New Years’ herring

You could say I’m a connoisseur when it comes to herring. And it’s not only at Christmas and to ring in the New Year that I enjoy herring, I eat it anytime. I like it on bread. I often buy a jar of it at the supermarket for a special occasion. And when I see the packaged salt herring in the store (only certain stores carry them) I will buy a few and make my own pickled herring. In mid-November I bought a 20-lb pail. There will be no shortage of pickled herring for family and friends this Christmas season.

For centuries, herring has been a dietary staple of northern Europeans: Scandinavians and particularly the Dutch and the Danes. If your parents or grandparents aren’t from a northern European county, you may not be familiar with it.

A few years ago I was touring California and visited the Danish town of Solvang, which means “sunny field,” about 140 miles north of Los Angeles. Solvang was founded in 1911 by a group of Danes who had traveled west, away from Midwestern winters. The town is home to a number of bakeries, restaurants and merchants offering a taste of Denmark in California. We stopped at a Danish restaurant for lunch and enjoyed an excellent buffet of mashed potatoes, vegetables and the best tasting herring I’ve had in years. California sea food in places like San Francisco didn’t come close to the herring at the Solvang restaurant.

Herring is one of the very best food sources of vitamin D. Our bodies make this vitamin in sunlight, but in our climate it’s not easy to get enough. There seems to be more to vitamin D than strong teeth and bones. It’s now thought that vitamin D deficiency might be a factor in many diseases, such as multiple sclerosis and diabetes.

Herring is loaded with EPA (eicosapentaenoic acid) and DHA (docosahexaenoic acid). These fatty acids help prevent heart disease and keep the brain functioning properly. They also seem to be effective in reducing inflammatory conditions, such as Crohn’s disease and arthritis.

Ancient methods of preserving fish include drying, salting, pickling and smoking – all of which are still used today. In the 19th century people started to marinate herrings to obtain a more delicate flavour. It’s not hard to make your own pickled herring at home!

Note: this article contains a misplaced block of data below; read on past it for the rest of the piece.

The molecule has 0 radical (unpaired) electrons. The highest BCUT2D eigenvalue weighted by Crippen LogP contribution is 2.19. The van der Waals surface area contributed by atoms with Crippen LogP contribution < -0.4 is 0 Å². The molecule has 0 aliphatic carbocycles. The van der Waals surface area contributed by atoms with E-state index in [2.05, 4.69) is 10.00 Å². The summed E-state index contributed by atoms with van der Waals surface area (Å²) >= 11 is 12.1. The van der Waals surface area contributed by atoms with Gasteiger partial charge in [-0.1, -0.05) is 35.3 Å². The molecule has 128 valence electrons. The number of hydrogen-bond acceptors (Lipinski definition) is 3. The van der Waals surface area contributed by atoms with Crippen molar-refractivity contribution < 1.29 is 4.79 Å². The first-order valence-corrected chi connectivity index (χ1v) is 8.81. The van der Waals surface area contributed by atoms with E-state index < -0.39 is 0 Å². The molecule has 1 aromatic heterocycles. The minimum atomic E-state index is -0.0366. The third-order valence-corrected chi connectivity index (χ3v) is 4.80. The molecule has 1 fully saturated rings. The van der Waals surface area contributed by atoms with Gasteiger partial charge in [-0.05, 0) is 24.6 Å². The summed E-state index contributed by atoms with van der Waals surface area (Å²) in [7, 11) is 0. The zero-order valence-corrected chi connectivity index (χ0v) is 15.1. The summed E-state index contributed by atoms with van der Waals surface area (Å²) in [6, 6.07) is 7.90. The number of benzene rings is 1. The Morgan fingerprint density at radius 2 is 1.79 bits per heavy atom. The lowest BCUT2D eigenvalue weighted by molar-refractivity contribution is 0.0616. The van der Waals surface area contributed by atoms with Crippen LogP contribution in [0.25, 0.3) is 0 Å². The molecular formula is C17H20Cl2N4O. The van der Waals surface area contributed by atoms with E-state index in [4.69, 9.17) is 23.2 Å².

Homemade herring

  • 10 salted herrings
  • 2 cups water
  • 2 cups white vinegar
  • Pickling spice, a few teaspoons will do
  • 2 red onions, sliced in rings
  • Bay leaves

Soak the salted herring in cold water up to 24 hours, changing the water numerous times to draw out excess salt. Soaking the herring in milk speeds up the process. Drain the herring, rinse and pat dry. Cut off the fins, pull out the backbone but leave the skin on. Cut the fillets crosswise into 2-inch strips.

In a saucepan, combine water, vinegar and pickling spice. (Some recipes call for a cup of sugar, peppercorns and other spices, which I don’t add.) Bring the mixture to a boil, remove from heat and cool.

Sterilize canning jars and lids in boiling water and cool. Arrange herring fillets, onion and bay leaves in a glass or Mason jar. Pour the cooled pickling mixture into the jar so that all the ingredients are submerged. Cover and refrigerate up to two days before serving.

Enjoy! And have a blessed Christmas and a Happy New Year.

  • Meindert was born in The Netherlands in 1949. The family immigrated to Canada (The Ottawa Valley) in 1953. He’s a life-long cattle farmer, enjoys traveling, reading, writing, gardening, bush work in the winter cutting firewood and country life. He’s been a columnist since 1987 writing for many newspapers and is currently the bulletin editor at Hebron CRC in Renfrew, where he is a faithful member.

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